Friday, October 31, 2008

Wednesday, October 29, 2008


I can't sleep tonight for some reason. I tried reading the Lemon Tree, but that just made me more riled up. I don't have much time to read here, so I'm still pretty much at the beginning of the book, where its explaining the creation of Israel. Of course, Ben-Gurion and the Hagannah is mentioned, and I was suddenly struck by the fact that a major Israeli university is named after the leader of a militia group. Granted, the Hagannah is generally viewed as the less extremist group (as compared to the Irgun, who blew King David Hotel), but still. What happened to Jewish powers of persuasion? How is it that Abraham could negotiate with the Almighty on such matters as destroying a city of sinners, but Ben-Gurion could not negotiate the British and Arabs on basic matters of security in a land that certainly has enough space (water may be another issue) for all its inhabitants without firing weapons first?
We had a fairly heated PELS (Peace-building and Environmental Leadership) seminar yesterday, in which we were supposed to construct narratives around our feelings of Jerusalem. We were split up in an Arab group, Israeli group, and American group. And I realized that, although I am certainly not the only non-zionist in this extremely left-wing group of American Jews, I did seem to be the least connected to Israel. The other Americans proud to be diasporic and feeling little connection or political support for Israel, said they felt guilty for being able to get in and out of Jerusalem so easily, whereas Arabs whose families come from Jerusalem cannot return. And I thought, "Guilty?" Empathetic, certainly. Responsible, in the sense that we are all responsible for each other and if you are not part of the solution you are part of the problem, maybe. But personally guilty? As an American Jew born after the partition? What have we to do with it? And furthermore, at least for me personally, my first trip to Israel is this semester, at a peace-building coexistence program. What can we do to break down the barriers between Arab East Jerusalem and Jewish West Jerusalem if not sit in that room in the desert with our Israeli and Palestinian brethren and talk about the conflict? How could we possibly take any other step toward any political resolution until we've made peace on a personal level? And if we're already here, doing that, than what has any American Jew that has never lobbied for or donated to Zionist organizations to feel guilty for? I mean, it's not like we're at that famous university named for a certain military man...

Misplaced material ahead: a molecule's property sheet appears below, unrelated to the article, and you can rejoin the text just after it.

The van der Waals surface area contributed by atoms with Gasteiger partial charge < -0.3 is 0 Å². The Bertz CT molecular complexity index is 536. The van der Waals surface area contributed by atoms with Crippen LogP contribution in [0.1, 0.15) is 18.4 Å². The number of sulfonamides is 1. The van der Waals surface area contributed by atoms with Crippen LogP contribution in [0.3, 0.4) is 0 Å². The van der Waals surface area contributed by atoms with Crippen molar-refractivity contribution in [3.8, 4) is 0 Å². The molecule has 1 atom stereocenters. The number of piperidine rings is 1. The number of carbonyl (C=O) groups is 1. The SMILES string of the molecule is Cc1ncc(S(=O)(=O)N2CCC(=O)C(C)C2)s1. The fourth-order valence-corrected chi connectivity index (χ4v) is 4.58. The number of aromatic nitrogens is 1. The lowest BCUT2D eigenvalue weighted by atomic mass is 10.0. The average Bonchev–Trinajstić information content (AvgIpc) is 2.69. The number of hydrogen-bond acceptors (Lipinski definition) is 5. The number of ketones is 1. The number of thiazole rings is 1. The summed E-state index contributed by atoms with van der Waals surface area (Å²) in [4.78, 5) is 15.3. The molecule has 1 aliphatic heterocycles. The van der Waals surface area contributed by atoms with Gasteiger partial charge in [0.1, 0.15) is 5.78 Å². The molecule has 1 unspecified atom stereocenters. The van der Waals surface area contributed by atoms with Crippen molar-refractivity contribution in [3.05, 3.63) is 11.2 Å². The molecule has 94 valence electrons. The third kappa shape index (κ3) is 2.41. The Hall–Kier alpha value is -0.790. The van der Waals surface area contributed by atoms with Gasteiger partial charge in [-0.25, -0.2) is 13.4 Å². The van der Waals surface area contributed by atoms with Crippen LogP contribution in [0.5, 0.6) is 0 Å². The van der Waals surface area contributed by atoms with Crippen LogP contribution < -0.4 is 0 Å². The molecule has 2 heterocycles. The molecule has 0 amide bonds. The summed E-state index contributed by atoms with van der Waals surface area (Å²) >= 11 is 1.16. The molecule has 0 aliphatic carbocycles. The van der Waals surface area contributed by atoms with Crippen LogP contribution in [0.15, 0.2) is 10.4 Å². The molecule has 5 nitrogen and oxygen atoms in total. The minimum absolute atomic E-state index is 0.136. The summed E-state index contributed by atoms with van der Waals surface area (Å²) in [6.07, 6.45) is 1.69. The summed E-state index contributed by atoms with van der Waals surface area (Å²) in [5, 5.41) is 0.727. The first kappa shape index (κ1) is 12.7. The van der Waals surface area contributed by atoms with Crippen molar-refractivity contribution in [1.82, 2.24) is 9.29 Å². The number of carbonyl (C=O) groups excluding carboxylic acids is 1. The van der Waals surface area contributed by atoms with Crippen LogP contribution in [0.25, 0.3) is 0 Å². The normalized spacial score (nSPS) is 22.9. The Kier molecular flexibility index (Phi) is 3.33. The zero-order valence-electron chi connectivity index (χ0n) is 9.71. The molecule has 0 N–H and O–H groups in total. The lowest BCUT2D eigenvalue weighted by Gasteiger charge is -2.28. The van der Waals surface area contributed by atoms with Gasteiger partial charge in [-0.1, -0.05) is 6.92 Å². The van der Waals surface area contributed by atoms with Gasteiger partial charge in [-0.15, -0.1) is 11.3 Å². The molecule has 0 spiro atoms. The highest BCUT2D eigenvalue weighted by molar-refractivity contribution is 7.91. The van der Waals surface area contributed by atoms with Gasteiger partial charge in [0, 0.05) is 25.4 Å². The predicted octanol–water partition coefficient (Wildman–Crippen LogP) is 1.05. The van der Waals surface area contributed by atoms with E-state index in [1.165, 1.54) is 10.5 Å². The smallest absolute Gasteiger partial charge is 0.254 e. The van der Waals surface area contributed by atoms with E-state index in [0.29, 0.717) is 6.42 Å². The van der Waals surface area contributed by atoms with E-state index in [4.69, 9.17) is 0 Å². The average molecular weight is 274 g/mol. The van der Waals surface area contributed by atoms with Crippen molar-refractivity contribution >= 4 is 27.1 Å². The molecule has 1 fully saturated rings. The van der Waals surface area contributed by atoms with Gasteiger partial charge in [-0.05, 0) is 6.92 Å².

Saturday, October 25, 2008

Figuring out the future

In between trying to catch up on the first week's readings that I didn't do while I was sick this weekend, I went for a little evening chat with Rabbi Susan Silverman. I explained to her that while numbers suggest more women than men are attending HUC, there still are relatively few female rabbis around, and I'm always trying to pick up new role models, and get advice wherever and whenever I can. It was a really great chat. She told me a little more of her background, though not really as much as I was hoping for. But what was great, is she has a whole list of people she's going to put me in contact with. For one, David Sapperstein, of the Religious Action Center. She says I wouldn't need the contact to get a job at the RAC, but it couldn't hurt and she'd like to put us in touch. Furthermore, the idea that I could personally speak to David Sapperstein is like seeing the Dalai Lama. Oh wait. I did that, too. Also, she told me I should have a "Boston Week" sometime next semester, this summer, or in the fall before I file Div III, so that I can have various interviews. The Hebrew College is in Newton, MA, and it is a trans denominational, egalitarian, and gay-friendly rabbinical school, and she has a friend that runs it. She also has a colleague that does historic reconciliation work globally, and she suggested I contact him for ideas on my Div III, especially after I told her that I was hoping my project could be centered around closure for communities like Armenia that have no recognition for their painful history. Also for my Div III work, she suggested I get in touch with the woman who created the "Facing History and Ourselves" curriculum, who, according to Susan, I would be kindred spirits with. The "Facing History and Ourselves" curriculum is centered around the Holocaust (I think our Hebrew school borrows ideas from this, though does not follow the curriculum exactly), but it also about other communities and things like the role of the bystander and scapegoating in these situations. Lastly, she told me she would be able to put me in touch with the one and only Howard Zinn. I suppose I should actually read one or all of his books before I try to ask him for help. I hear such good things, they've just never been on my shelf, or even list, really. This, of course, after I read Life on the Fringes, about feminism and Judaism. Maybe my Arava classes are a heavy courseload, but at least I know I'm adding a lot to my education on the side!